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To William Darwin Fox   3 January [1856]

Summary

Thanks WDF for his help and reports on progress in "the Cock and Hen line of business". Has written to every quarter of the world for skins of poultry and pigeons.

As for seeds, Hooker and Bentham obstinately refuse to believe they can live even a few years in the ground.

Author:  Charles Robert Darwin
Addressee:  William Darwin Fox
Date:  3 Jan [1856]
Classmark:  Christ’s College Library, Cambridge (MS 53 Fox 86)
Letter no:  DCP-LETT-1815

From W. D. Fox   29 August – 28 September 1832

Summary

He is staying on the Isle of Wight because he has been unwell. He is thought to be in danger of contracting consumption, and the climate is beneficial. He is convalescent now, but will spend the winter there.

Offers to forward any natural history stores CD may want.

Author:  William Darwin Fox
Addressee:  Charles Robert Darwin
Date:  29 Aug & 28 Sept 1832
Classmark:  DAR 204: 107
Letter no:  DCP-LETT-184

To W. D. Fox   15 March [1856]

Summary

Believes WDF’s case of mongrel Scotch deerhound is very valuable for him.

Mentions his work on pigeons and chickens.

Fears sometimes he will break down: "My subject gets bigger and bigger".

Author:  Charles Robert Darwin
Addressee:  William Darwin Fox
Date:  15 Mar [1856]
Classmark:  Christ’s College Library, Cambridge (MS 53 Fox 97)
Letter no:  DCP-LETT-1843

To W. D. Fox   4 June [1856]

Summary

Thanks WDF for specimen of Dorking cock.

Author:  Charles Robert Darwin
Addressee:  William Darwin Fox
Date:  4 June [1856]
Classmark:  American Philosophical Society (Mss.B.D25.130)
Letter no:  DCP-LETT-1887

To W. D. Fox   [12–3] November 1832

Summary

Sketches the Beagle’s travels – Rio de Janeiro, Montevideo, cruise to the south and return – and what the future holds. Writes with nostalgia of England and says he sees no end to the voyage.

He enjoys and has been lucky principally in geology and among pelagic animals; has found remains of large extinct animals.

Author:  Charles Robert Darwin
Addressee:  William Darwin Fox
Date:  [12–13] Nov 1832
Classmark:  Christ’s College Library, Cambridge (MS 53 Fox 46a)
Letter no:  DCP-LETT-189

To W. D. Fox   8 [June 1856]

Summary

The responses to his queries on domestic variations are coming in from all over; believes he will make an interesting collection. At present concerned with rabbits and ducks.

Has told Lyell of his views on species and CL urges CD to publish a preliminary essay. Has begun to work on it, with fear and trembling at its inadequacies.

Author:  Charles Robert Darwin
Addressee:  William Darwin Fox
Date:  8 [June 1856]
Classmark:  University of British Columbia Library, Rare Books and Special Collections (Pearce/Darwin Fox collection RBSC-ARC-1721-1-10)
Letter no:  DCP-LETT-1895

To W. D. Fox   14 June [1856]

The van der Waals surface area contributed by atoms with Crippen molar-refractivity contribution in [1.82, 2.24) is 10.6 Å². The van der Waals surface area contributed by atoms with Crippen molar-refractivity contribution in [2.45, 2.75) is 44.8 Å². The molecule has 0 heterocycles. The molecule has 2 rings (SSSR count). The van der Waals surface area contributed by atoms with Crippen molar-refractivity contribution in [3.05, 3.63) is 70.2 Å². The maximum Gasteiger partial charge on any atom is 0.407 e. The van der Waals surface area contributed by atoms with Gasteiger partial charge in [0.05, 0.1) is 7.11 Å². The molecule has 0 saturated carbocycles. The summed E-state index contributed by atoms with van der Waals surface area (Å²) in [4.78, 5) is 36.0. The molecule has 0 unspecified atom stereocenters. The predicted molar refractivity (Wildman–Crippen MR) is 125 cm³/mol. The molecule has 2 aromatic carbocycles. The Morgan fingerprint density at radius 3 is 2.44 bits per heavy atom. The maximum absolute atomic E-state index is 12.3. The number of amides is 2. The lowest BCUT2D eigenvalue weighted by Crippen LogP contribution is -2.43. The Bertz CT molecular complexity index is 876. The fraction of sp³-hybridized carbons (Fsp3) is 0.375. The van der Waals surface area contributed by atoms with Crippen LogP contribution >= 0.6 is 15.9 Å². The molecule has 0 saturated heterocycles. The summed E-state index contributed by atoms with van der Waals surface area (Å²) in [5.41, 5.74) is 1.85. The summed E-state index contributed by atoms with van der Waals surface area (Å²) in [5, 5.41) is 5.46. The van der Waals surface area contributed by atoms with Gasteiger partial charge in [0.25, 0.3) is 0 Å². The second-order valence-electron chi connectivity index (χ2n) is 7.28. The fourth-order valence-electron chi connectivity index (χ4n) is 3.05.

Summary

Does not intend to work systematically on cats. Their origin is in doubt and they have been crossed too many ways.

It would be valuable to know whether half-bred ducks are fertile inter se or with a third breed. Is investigating this with pigeons.

Author:  Charles Robert Darwin
Addressee:  William Darwin Fox
Date:  14 June [1856]
Classmark:  Christ’s College Library, Cambridge (MS 53 Fox 98)
Letter no:  DCP-LETT-1901

To W. D. Fox   3 October [1856]

Summary

Finds his grief over his daughter Anne’s death still strong.

Is following Lyell’s advice about publishing his species doctrine. It is not to be a sketch, however, but as perfect as his 19 years of work will allow. His work on pigeons has been invaluable on many points. "No subject gives me so much trouble as means of dispersal of terrestrial production in the oceanic islands."

Finds "most remarkable differences" in skeletons of rabbits.

Author:  Charles Robert Darwin
Addressee:  William Darwin Fox
Date:  3 Oct [1856]
Classmark:  Christ’s College Library, Cambridge (MS 53 Fox 100)
Letter no:  DCP-LETT-1967

From W. D. Fox   23 January 1833

Summary

His health has improved but he continues "a good deal of an invalid" and is uncertain what the future holds for him.

His interest in entomology and ornithology continues; he has been studying the gulls on the Isle of Wight.

Author:  William Darwin Fox
Addressee:  Charles Robert Darwin
Date:  23 Jan 1833
Classmark:  DAR 204: 121
Letter no:  DCP-LETT-197

To W. D. Fox   20 October [1856]

Summary

Has taken birds with seeds in crops to Zoological Society and fed them to eagles and owls. Pellets with seeds in perfect condition were "thrown up" in 18 and 16 hours, showing an effective means of distribution.

Asks WDF to write to his nephew in Jamaica to try experiments with floating lizards’ and snakes’ eggs in sea-water, to see if they survive.

Author:  Charles Robert Darwin
Addressee:  William Darwin Fox
Date:  20 Oct [1856]
Classmark:  Christ’s College Library, Cambridge (MS 53 Fox 99)
Letter no:  DCP-LETT-1978

To W. D. Fox   8 February [1857]